Outside the Wire


U.S. Navy “Seawolves”

South Vietnam 1966-1972

Most Decorated Navy Squadron of the Vietnam War

By Tom Hawkins

The Navy SEAL Museum has undertaken a project to refurbish a Bell UH-1B “Seawolves” helicopter for display on the grounds of the museum. Many will likely not know the story behind the helicopter squadron and their crews.

By early 1965 the Vietnam War was escalating at a rapid pace. Marines were making beach landings, and the U.S. Army’s air-mobile forces began extensive operations. It was determined by the Military Assistance Command, Vietnam (MACV) that something serious needed to be done to slow down enemy supply routes in the South China Sea, Gulf of Tonkin, and the Gulf of Siam. In March, a coastal-interdiction force named Operation Market Time was established. Working with the Vietnamese Navy, the U.S. Navy and U.S. Coast Guard launched new tactics with conspicuous success. In July, Coastal Surveillance Task Force 115 was activated and took command of all coastal interdiction operations.

During December 1965, Operation Game Warden was established as Task Force 116, with the intent of “denying the enemy the use of the major rivers of the Delta and the Rung Sat Special Zone.” To carry out its mission, TF-116 was assigned 120 PBRs (Patrol Boat, River), 20 LCPLs (Landing Craft, Personnel, Large), one LSD (Landing Ship, Dock), and helicopter gunship support provided by the U.S. Army.

During April 1966, the Army’s 197th Aviation Company began providing helicopters, aircrews, and maintenance support to CTF 116. This joint arrangement, however, was short lived; because the Navy wanted and needed direct control of air operations to support its river patrols. To alleviate the complexity of assigning Army helicopters for extended periods, need was created for a dedicated Navy helicopter squadron. As a result, Helicopter Support Squadron One (HU-1), based at Imperial Beach, California, was task to assume the mission. Also in April 1966, HU-1 was redesignated Helicopter Combat Support Squadron (HC-1) and organized into four new squadrons. On 30 August 1966, the Army withdrew and relinquished ownership of eight UH-1B helicopters to the Navy and provided training to HC-1 Navy crews in Vietnam.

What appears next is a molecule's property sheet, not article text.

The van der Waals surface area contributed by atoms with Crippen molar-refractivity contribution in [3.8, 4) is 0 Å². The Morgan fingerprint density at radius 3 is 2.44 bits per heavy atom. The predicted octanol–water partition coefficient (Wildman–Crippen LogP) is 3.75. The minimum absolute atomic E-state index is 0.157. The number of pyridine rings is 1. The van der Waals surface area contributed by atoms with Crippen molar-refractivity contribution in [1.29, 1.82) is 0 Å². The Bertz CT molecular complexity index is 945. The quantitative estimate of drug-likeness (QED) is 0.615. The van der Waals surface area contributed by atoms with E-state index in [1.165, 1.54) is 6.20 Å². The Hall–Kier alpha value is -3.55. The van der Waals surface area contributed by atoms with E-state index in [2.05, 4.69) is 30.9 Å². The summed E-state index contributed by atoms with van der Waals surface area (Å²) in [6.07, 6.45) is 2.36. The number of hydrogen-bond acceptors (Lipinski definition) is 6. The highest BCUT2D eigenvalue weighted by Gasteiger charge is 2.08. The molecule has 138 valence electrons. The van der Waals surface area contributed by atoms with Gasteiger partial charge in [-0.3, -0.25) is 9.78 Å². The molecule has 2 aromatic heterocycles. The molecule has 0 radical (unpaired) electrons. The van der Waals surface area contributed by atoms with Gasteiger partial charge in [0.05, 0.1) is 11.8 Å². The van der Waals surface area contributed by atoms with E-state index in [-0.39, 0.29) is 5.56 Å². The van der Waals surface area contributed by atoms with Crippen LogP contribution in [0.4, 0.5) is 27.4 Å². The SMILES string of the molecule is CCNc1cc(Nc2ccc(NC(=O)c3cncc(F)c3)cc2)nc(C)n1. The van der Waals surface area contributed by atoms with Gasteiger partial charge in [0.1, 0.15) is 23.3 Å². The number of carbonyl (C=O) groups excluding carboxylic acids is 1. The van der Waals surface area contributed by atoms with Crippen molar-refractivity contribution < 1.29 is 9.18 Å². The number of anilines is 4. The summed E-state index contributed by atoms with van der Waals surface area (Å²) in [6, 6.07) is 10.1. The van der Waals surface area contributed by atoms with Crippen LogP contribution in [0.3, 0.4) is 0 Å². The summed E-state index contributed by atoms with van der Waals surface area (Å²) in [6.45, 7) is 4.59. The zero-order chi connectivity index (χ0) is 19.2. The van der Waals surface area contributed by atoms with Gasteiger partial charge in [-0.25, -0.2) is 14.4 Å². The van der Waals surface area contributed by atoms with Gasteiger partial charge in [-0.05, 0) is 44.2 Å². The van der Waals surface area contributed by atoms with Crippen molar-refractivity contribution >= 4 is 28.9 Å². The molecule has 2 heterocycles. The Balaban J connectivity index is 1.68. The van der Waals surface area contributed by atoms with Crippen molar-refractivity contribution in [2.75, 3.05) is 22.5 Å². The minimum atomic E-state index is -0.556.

One of the new HC-1 squadrons was Helicopter Attack Squadron (Light) THREE, HA(L)-3, named “Seawolves.” A Navy-wide message was broadcast requesting volunteer Naval Aviators to man HAL-3, and from the response, 80 pilots were chosen. HAL-3 was officially established at Vũng Tàu, South Vietnam in April 1967. Follow-on HAL-3 pilots and crews completed Army training at Fort Benning, Georga (UH-1B helicopter training) and Fort Bragg, North Carolina (gunship training). The squadron fell under the command of TF 116; and, within time, also began supporting Army-Navy Mobile Riverine Task Force (TF-117). The army extended its allocation of HU-1 helicopters to 22 by the end of 1967.